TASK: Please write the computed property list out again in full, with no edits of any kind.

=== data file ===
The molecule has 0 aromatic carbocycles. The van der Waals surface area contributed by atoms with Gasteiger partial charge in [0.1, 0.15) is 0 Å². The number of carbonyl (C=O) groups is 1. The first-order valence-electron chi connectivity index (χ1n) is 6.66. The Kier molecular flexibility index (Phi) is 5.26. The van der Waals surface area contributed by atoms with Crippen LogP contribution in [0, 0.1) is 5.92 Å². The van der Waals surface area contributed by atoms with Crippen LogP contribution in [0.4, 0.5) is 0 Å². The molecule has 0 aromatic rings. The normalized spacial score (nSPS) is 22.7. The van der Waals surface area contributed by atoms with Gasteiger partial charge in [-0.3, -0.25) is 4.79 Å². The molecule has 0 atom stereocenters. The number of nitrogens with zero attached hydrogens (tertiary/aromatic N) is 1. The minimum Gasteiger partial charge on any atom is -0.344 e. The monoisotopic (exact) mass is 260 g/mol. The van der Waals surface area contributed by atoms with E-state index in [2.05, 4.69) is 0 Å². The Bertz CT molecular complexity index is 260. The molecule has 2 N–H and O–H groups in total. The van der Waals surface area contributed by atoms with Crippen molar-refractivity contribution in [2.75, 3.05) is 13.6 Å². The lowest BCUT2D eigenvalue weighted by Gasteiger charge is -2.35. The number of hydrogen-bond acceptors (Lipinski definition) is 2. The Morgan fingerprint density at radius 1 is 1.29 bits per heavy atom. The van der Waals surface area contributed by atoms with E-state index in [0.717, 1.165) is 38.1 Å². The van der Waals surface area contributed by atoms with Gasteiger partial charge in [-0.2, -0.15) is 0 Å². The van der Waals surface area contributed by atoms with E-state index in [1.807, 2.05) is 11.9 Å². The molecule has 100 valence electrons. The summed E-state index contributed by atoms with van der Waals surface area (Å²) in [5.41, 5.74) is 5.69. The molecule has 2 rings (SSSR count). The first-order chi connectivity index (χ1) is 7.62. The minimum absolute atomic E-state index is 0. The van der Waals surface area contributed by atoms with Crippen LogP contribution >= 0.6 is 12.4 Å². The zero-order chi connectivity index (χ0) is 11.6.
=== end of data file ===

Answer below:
The molecule has 0 aromatic carbocycles. The van der Waals surface area contributed by atoms with Gasteiger partial charge in [0.1, 0.15) is 0 Å². The number of carbonyl (C=O) groups is 1. The first-order valence-electron chi connectivity index (χ1n) is 6.66. The Kier molecular flexibility index (Phi) is 5.26. The van der Waals surface area contributed by atoms with Crippen LogP contribution in [0, 0.1) is 5.92 Å². The van der Waals surface area contributed by atoms with Crippen LogP contribution in [0.4, 0.5) is 0 Å². The molecule has 0 aromatic rings. The normalized spacial score (nSPS) is 22.7. The van der Waals surface area contributed by atoms with Gasteiger partial charge in [-0.3, -0.25) is 4.79 Å². The molecule has 0 atom stereocenters. The number of nitrogens with zero attached hydrogens (tertiary/aromatic N) is 1. The minimum Gasteiger partial charge on any atom is -0.344 e. The monoisotopic (exact) mass is 260 g/mol. The van der Waals surface area contributed by atoms with E-state index in [2.05, 4.69) is 0 Å². The Bertz CT molecular complexity index is 260. The molecule has 2 N–H and O–H groups in total. The van der Waals surface area contributed by atoms with Crippen molar-refractivity contribution in [2.75, 3.05) is 13.6 Å². The lowest BCUT2D eigenvalue weighted by Gasteiger charge is -2.35. The number of hydrogen-bond acceptors (Lipinski definition) is 2. The Morgan fingerprint density at radius 1 is 1.29 bits per heavy atom. The van der Waals surface area contributed by atoms with E-state index in [0.717, 1.165) is 38.1 Å². The van der Waals surface area contributed by atoms with Gasteiger partial charge in [-0.2, -0.15) is 0 Å². The van der Waals surface area contributed by atoms with E-state index in [1.807, 2.05) is 11.9 Å². The molecule has 100 valence electrons. The summed E-state index contributed by atoms with van der Waals surface area (Å²) in [5.41, 5.74) is 5.69. The molecule has 2 rings (SSSR count). The first-order chi connectivity index (χ1) is 7.62. The minimum absolute atomic E-state index is 0. The van der Waals surface area contributed by atoms with Crippen LogP contribution >= 0.6 is 12.4 Å². The zero-order chi connectivity index (χ0) is 11.6.